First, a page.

Fishing for a Better Self

There is more than one way to catch a fish, and every one of them is easier than fly-fishing. In the end, though, no other style is more fascinating or spiritually satisfying than catching one on the fly.

Why else would people dedicate so much time learning how to cast a fly rod or tie a fly? Only something that is truly enjoyable would justify going to the effort of studying the life cycle of insects or the diet patterns of fish.

Fly-fishing requires mastering arcane skills and plenty of patience. But, it also offers the chance to embrace nature in a way unlike any other.

Neophyte fly-fishers face the basic challenges of learning the equipment and prey. But what begins as a pastime soon becomes a cause, as these men and women pursue their new passion with large amounts of time, effort, and resources. They are, in fact, starting an endless quest.

In the midst of learning new tactics, they often discover a rare sense of accomplishment. The pursuit is so intriguing that even days of little or no success on the water can be filled with enthusiasm and an eagerness to return.

In a 1958 Post article, Corey Ford describes the peculiar pleasures he found in fly-fishing.

“His satisfaction lies in dropping cocked at the head of run, and watching it ride back down the swift current, bobbing lightly over a riffle, gliding around a boulder; reversing its course and halting poised for an instant in a back eddy under the bank. If a trout happens to share his enthusiasm for the fly, well and good. The angler plays his adversary on a taut line until the fish is exhausted, and leads it carefully to shore. Then he kneels beside it and grips it firmly around the body—first wetting his hands so he will not damage its protective oily coating—and removes the barb from its upper lip. He holds the trout facing upstream a moment longer, until its gills begin to move regularly, and then he spreads his hand and watches it dart back into the current with a farewell flick of its tail.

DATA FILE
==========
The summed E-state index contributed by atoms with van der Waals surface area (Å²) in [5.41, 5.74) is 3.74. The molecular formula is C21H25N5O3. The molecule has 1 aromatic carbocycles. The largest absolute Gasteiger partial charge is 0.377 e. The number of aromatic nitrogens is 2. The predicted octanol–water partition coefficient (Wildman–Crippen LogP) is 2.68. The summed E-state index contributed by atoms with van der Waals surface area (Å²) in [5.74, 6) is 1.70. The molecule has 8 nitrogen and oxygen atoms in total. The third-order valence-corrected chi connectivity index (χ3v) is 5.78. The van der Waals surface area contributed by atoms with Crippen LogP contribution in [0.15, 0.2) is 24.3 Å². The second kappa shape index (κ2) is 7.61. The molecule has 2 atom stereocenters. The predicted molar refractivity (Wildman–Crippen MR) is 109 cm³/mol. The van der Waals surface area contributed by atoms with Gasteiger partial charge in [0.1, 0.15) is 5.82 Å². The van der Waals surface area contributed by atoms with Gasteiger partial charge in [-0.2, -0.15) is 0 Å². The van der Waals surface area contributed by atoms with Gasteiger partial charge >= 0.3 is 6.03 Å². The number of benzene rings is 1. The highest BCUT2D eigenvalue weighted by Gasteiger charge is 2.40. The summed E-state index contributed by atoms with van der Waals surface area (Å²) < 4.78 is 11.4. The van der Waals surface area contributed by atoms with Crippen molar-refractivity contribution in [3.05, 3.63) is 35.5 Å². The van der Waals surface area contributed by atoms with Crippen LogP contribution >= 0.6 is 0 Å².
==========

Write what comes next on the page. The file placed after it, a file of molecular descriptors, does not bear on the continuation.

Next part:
“…the dry-fly angler does not come home empty-handed. His creel may be barren at the end of the day, but be brings back other things; the sound of running water and smell of wet rocks, the memory of a grouse drumming on a log, a beaver’s v-shaped wake as it crossed the pool, the sudden skirl of a kingfisher, like a winding reel. They will last longer than a fish curling in a pan.

“A friend of mine, an ardent purist, was challenged once by a golfing acquaintance as he turned loose a large trout he had just netted. ‘Why go to all that trouble to catch a fish,” the exasperated golfer demanded, ‘if you don’t want to eat it?’

“‘Do you eat golf balls?’ my friend inquired pleasantly.”

Fly-fishing is best known as a method for catching trout and salmon, but it can also be used for catching a wide variety of species: freshwater fish such as pike, bass, panfish, and carp, and marine species such as snook, tarpon, bone fish, and striped bass. A growing number of fly-fishers are broadening the number of species they pursue, using cold- and warm-water techniques.

Whether you are an amateur or an expert, the goal is not to catch the most fish. It is to gather rich memories and sharpen skills that apply to everyday life, like thought, planning, and dexterity.

Read “The World’s Fussiest Sport” by Corey Ford [PDF].